And I stand by that. Much as I personally dislike the books, I stand by my plea. I firmly believe that it does more damage than good.
Especially, when the books and film just keep giving people plenty of context in which to criticize it.
I am trying—honestly trying—not to take this personally. The offensively vanilla actors they cast to play these painfully unkinky characters don’t know me. They don’t know anything about me or what I do.
But, AGAIN, that’s my point!
People need to stop hating on things that they know NOTHING about. You want to hate me and people like me, you want to hate what we do, then learn about it, research it, figure out exactly why you hate the things you hate. You just might be surprised to find that you don't hate it as much as you thought you did, after you do. And, if you still do, at least you have verbal bullets in your gun.
Granted, this article is hardly unbiased and for the most part misses the point completely—taking a much more “hahaha, isn’t it funny; actors say the darnedest things!” attitude about this—but look at the things the actors actually say:
"Filming a sex scene is not a sensual or pleasurable environment. It's really hot—not in a steamy, sexual way. It's just sweaty and it's not very comfortable. And on top of that, my hands and legs were tied, and I was blindfolded, and I was being hit with this bizarre tool. ... It was emotionally taxing. At first I was like, 'Oh my God, this is the worst thing ever,' and then I was like, 'All right, let's get on with it.'"Bizarre? That's the adjective you chose? Emotionally taxing? You've been in films with dirty cops engaged in turf wars with outlaw biker gangs, films depicting the most infamous violent criminal in the history of South Boston, and films featuring ex-convict street racers with revenge on their minds. But this is bizarre and emotionally taxing? This is the worst thing ever? So much so that you just can't wait to just be done with it? You've got weird perspectives on things, lady.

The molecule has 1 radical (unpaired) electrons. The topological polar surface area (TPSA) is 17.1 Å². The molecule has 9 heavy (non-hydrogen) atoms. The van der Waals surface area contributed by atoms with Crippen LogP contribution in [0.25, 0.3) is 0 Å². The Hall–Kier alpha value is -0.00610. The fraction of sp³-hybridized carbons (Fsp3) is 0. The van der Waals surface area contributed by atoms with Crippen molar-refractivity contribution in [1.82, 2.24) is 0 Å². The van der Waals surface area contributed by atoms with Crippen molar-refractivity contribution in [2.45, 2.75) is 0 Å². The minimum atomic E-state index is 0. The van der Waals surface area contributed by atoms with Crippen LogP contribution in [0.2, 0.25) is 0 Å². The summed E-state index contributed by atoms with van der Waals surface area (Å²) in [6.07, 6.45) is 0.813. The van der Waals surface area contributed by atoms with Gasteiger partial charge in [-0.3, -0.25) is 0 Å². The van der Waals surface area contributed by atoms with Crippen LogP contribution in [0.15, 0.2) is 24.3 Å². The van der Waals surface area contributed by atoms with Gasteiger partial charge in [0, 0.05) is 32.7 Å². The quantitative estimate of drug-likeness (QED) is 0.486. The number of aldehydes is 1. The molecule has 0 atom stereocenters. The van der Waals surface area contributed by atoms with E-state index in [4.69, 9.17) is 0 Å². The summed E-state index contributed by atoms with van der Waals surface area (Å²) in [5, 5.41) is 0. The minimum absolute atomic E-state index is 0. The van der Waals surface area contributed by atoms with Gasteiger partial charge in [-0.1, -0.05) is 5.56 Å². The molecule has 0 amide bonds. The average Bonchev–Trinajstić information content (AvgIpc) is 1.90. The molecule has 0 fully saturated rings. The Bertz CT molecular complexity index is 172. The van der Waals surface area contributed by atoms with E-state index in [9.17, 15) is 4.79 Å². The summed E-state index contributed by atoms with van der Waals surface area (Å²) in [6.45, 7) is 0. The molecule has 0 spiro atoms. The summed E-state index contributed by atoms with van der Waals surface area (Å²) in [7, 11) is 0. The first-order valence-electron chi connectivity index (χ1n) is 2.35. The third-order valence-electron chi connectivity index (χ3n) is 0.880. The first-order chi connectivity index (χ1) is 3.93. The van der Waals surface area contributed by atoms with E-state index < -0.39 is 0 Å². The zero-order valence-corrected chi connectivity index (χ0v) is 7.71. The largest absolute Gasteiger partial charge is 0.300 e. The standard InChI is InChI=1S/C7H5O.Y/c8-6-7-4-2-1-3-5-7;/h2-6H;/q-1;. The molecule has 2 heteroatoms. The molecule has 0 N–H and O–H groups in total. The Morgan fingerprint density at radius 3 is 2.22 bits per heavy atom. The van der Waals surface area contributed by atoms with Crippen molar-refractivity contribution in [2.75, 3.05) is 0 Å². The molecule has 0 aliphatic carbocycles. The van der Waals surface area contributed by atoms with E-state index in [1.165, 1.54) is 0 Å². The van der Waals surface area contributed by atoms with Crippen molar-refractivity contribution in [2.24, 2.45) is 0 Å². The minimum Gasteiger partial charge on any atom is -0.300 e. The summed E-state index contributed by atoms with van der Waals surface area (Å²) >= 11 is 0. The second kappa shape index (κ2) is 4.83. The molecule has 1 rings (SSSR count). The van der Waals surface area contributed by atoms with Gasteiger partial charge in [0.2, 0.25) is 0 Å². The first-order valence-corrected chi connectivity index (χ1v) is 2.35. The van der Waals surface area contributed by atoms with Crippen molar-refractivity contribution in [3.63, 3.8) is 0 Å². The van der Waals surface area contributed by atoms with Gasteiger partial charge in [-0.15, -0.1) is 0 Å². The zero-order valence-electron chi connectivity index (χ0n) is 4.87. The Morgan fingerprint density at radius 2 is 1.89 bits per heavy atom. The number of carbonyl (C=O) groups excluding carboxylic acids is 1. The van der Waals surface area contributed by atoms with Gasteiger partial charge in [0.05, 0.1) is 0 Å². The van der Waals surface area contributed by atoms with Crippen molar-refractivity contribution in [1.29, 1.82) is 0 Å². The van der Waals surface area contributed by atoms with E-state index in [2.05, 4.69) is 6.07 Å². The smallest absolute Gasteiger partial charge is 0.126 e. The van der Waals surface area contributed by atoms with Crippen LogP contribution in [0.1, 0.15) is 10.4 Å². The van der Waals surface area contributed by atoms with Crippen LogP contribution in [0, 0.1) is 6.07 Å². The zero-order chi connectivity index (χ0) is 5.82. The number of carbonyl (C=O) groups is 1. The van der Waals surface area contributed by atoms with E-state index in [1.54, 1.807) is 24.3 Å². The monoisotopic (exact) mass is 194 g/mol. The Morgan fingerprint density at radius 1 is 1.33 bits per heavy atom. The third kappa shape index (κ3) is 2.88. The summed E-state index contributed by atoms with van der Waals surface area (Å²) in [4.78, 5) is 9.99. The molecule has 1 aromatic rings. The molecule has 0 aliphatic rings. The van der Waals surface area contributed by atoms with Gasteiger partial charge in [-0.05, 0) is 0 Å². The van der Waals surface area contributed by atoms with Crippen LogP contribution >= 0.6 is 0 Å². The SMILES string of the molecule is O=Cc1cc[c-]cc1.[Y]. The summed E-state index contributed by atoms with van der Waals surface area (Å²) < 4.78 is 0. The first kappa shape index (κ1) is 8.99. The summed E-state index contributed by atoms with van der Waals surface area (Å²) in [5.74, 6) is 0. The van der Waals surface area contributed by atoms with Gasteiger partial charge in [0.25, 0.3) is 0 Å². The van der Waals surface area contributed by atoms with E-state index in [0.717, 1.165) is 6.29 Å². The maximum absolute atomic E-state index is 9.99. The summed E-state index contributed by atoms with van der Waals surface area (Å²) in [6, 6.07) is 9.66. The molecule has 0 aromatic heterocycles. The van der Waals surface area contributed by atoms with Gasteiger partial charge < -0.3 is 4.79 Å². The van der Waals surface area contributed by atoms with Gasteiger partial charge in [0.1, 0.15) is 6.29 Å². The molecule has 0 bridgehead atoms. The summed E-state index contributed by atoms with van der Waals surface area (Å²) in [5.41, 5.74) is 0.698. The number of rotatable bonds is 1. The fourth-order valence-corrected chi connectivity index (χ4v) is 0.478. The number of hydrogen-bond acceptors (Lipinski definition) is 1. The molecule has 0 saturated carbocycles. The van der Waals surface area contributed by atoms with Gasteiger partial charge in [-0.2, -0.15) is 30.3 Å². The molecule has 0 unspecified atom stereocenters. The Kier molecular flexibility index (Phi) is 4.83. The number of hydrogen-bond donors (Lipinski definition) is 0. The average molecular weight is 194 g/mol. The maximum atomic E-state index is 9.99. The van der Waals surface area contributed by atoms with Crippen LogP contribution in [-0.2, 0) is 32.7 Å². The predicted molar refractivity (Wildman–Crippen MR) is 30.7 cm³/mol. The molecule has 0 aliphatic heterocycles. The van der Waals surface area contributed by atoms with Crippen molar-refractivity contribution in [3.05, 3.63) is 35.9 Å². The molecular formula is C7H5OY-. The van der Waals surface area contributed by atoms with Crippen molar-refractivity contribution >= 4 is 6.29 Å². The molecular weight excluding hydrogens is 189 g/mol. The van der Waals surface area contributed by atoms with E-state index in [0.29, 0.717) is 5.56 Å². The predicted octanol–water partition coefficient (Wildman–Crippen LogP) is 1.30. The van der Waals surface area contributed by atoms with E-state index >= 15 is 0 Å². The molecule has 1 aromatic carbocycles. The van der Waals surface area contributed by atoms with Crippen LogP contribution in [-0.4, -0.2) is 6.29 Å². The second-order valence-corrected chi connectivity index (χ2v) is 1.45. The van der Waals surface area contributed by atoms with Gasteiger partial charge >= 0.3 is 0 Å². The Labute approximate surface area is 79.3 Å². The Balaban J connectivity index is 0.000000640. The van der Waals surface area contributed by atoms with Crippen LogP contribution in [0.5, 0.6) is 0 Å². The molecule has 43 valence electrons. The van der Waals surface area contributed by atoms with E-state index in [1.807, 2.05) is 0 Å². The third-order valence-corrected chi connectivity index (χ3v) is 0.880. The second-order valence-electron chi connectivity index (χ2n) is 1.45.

"Anyone who thinks actors get turned on doing sex scenes in films is mistaken. There are dozens of hairy men standing around, moving cables and lighting equipment. That's not sexy unless you're into being watched, which I'm not."Said as if there's something wrong with voyeurism or exhibitionism. So long as everyone involved is consensual, I don't see the problem. And you do realize that acting, movies, theatre, and performance are all forms of vanilla, real-world voyeurism and exhibitionism, don't you? You might not be getting your rocks off by it, but the two aren't as far apart as you'd probably like to think they are.
"Some of the Red Room stuff was uncomfortable. There were times when Dakota was not wearing much, and I had to do stuff to her that I'd never choose to do to a woman.”Again, said with such disdain. As if you treat women better than kinksters. As if you know better than everyone how every woman ought and wants to be treated. How horribly presumptuous you are. And, even if you were right, I've read enough of the books to know that the things your character did outside of the Red Room were far worse than the things he's famed for doing inside it. Stalking is way worse than spanking and Grey manages that chapters before Ana ever even knows about his Red Room of Pain. Get your priorities straight.
"The first day [of filming] was kind of an out-of-body experience. I got there and they said, "Action!" I'm like, "What the f—k is happening? I'm a dad. What?"Said as if being a dad disqualifies a person from kink or as if being kinky disqualifies a person from being a dad. What the fuck is wrong with you? It's clear that you know nothing about being kinky, but now I seriously question whether you know what it means to be a father too.